Saunas have been health staples in cultures around the world for thousands of years. The oldest saunas, found in Finland, are thought to date from around 2,000 BC and used stones to create high temperatures and dry heat in the winters. In Korea, domed structures often warmed by kilns appeared in literature as early as the 15th century. In the Orkney’s of Scotland, stone structures thought to incorporate the use of steam date back to the neolithic age.
In modern times, the most common saunas used in western culture originate from Northern Europe and have temperatures around 212 degrees Fahrenheit and relatively low humidity. They remain today a staple of health and wellness, and can be found at spas, resorts, poolsides, gyms, and even private homes and bathrooms.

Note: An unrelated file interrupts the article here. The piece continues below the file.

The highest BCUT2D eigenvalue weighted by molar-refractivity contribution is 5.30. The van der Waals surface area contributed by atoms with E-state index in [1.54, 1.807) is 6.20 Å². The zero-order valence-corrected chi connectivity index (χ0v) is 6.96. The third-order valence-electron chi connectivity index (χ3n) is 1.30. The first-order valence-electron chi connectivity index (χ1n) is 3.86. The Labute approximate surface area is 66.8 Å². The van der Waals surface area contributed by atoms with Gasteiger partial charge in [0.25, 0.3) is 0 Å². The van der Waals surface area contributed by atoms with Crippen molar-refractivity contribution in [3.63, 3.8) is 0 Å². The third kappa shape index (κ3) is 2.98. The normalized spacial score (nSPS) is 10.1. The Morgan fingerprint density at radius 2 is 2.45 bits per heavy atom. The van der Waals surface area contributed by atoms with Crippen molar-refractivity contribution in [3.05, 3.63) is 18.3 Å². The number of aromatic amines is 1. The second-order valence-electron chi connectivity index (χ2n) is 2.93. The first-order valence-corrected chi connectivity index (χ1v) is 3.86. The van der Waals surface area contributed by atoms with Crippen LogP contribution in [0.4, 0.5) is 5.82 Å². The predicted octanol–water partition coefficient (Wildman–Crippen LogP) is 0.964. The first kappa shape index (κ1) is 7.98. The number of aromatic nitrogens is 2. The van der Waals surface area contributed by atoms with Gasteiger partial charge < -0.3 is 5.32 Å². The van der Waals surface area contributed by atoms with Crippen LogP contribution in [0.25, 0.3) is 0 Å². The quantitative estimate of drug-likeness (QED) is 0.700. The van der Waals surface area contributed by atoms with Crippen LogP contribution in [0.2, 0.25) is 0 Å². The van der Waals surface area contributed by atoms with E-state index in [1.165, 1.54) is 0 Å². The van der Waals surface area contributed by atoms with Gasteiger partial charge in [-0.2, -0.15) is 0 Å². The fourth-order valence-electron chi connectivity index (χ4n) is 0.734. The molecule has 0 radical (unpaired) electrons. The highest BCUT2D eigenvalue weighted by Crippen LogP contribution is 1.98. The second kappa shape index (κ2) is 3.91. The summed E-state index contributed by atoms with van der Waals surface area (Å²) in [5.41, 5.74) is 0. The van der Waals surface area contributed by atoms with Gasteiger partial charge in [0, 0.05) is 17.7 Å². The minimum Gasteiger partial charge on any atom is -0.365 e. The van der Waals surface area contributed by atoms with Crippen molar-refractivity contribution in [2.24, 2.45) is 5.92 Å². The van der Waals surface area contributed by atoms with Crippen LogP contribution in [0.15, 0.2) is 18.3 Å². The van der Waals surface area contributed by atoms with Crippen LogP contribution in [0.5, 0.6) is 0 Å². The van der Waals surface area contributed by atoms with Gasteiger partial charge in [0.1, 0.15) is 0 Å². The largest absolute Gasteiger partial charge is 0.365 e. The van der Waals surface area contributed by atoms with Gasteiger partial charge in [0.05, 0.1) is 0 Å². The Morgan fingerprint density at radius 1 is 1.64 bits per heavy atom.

Saunas are known for their numerous health benefits. When an individual spends time in a sauna, the heat causes their heartbeat to increase and their blood vessels to widen, improving circulation. Saunas are comforting, calm spaces that promote relaxation and, paired with the improvement of circulation, can reduce stress levels and improve overall cardiovascular wellbeing.
Dry saunas, especially, are known for their positive impact on heart health. They also reduce the symptoms of rheumatic diseases such as fibromyalgia and rheumatoid arthritis. Dry saunas are known for relieving skin conditions such as the itchiness from psoriasis. There is some evidence that dry saunas also may improve athletic performance.
When it comes to enjoying a sauna, for optimal benefits, most experts recommend around fifteen minutes per sitting and allowing your body time to rehydrate and cool down before resuming normal activities.
Saunas are a wonderful way to relax and boost both cardiovascular and overall health. The use of saunas is an ages-old practice that prioritizes bodily and mental health, spans around the globe, and persists today.